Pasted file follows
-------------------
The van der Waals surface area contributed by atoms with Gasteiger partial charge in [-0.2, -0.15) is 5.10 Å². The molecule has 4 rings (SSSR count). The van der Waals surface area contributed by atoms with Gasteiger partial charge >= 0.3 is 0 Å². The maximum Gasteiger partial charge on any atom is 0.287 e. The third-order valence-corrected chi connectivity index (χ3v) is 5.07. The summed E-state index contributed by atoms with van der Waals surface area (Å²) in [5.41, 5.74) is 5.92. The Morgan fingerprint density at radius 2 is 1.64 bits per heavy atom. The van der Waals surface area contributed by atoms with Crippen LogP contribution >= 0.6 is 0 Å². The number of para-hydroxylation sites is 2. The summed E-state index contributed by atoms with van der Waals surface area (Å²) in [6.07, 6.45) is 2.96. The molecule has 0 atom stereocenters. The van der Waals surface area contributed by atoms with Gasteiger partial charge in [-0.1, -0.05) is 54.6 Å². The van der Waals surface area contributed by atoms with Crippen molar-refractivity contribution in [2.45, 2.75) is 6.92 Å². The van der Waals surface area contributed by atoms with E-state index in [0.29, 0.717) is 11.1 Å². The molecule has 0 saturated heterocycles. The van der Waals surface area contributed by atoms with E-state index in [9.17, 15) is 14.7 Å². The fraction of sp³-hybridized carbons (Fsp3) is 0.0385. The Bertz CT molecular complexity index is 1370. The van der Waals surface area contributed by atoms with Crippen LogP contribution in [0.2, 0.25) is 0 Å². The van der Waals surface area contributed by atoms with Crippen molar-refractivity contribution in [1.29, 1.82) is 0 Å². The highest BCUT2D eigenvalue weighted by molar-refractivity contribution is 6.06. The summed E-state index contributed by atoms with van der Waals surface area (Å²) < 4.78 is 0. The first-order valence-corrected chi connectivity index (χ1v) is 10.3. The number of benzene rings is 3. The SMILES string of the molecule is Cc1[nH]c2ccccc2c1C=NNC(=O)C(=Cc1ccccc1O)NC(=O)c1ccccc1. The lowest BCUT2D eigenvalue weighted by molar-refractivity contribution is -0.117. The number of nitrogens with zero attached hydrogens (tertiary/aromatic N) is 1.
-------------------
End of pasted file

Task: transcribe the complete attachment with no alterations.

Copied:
The van der Waals surface area contributed by atoms with Gasteiger partial charge in [-0.2, -0.15) is 5.10 Å². The molecule has 4 rings (SSSR count). The van der Waals surface area contributed by atoms with Gasteiger partial charge >= 0.3 is 0 Å². The maximum Gasteiger partial charge on any atom is 0.287 e. The third-order valence-corrected chi connectivity index (χ3v) is 5.07. The summed E-state index contributed by atoms with van der Waals surface area (Å²) in [5.41, 5.74) is 5.92. The Morgan fingerprint density at radius 2 is 1.64 bits per heavy atom. The van der Waals surface area contributed by atoms with Crippen LogP contribution >= 0.6 is 0 Å². The number of para-hydroxylation sites is 2. The summed E-state index contributed by atoms with van der Waals surface area (Å²) in [6.07, 6.45) is 2.96. The molecule has 0 atom stereocenters. The van der Waals surface area contributed by atoms with Gasteiger partial charge in [-0.1, -0.05) is 54.6 Å². The van der Waals surface area contributed by atoms with Crippen molar-refractivity contribution in [2.45, 2.75) is 6.92 Å². The van der Waals surface area contributed by atoms with E-state index in [0.29, 0.717) is 11.1 Å². The molecule has 0 saturated heterocycles. The van der Waals surface area contributed by atoms with E-state index in [9.17, 15) is 14.7 Å². The fraction of sp³-hybridized carbons (Fsp3) is 0.0385. The Bertz CT molecular complexity index is 1370. The van der Waals surface area contributed by atoms with Crippen LogP contribution in [0.2, 0.25) is 0 Å². The van der Waals surface area contributed by atoms with Crippen molar-refractivity contribution in [1.29, 1.82) is 0 Å². The highest BCUT2D eigenvalue weighted by molar-refractivity contribution is 6.06. The summed E-state index contributed by atoms with van der Waals surface area (Å²) < 4.78 is 0. The first-order valence-corrected chi connectivity index (χ1v) is 10.3. The number of benzene rings is 3. The SMILES string of the molecule is Cc1[nH]c2ccccc2c1C=NNC(=O)C(=Cc1ccccc1O)NC(=O)c1ccccc1. The lowest BCUT2D eigenvalue weighted by molar-refractivity contribution is -0.117. The number of nitrogens with zero attached hydrogens (tertiary/aromatic N) is 1.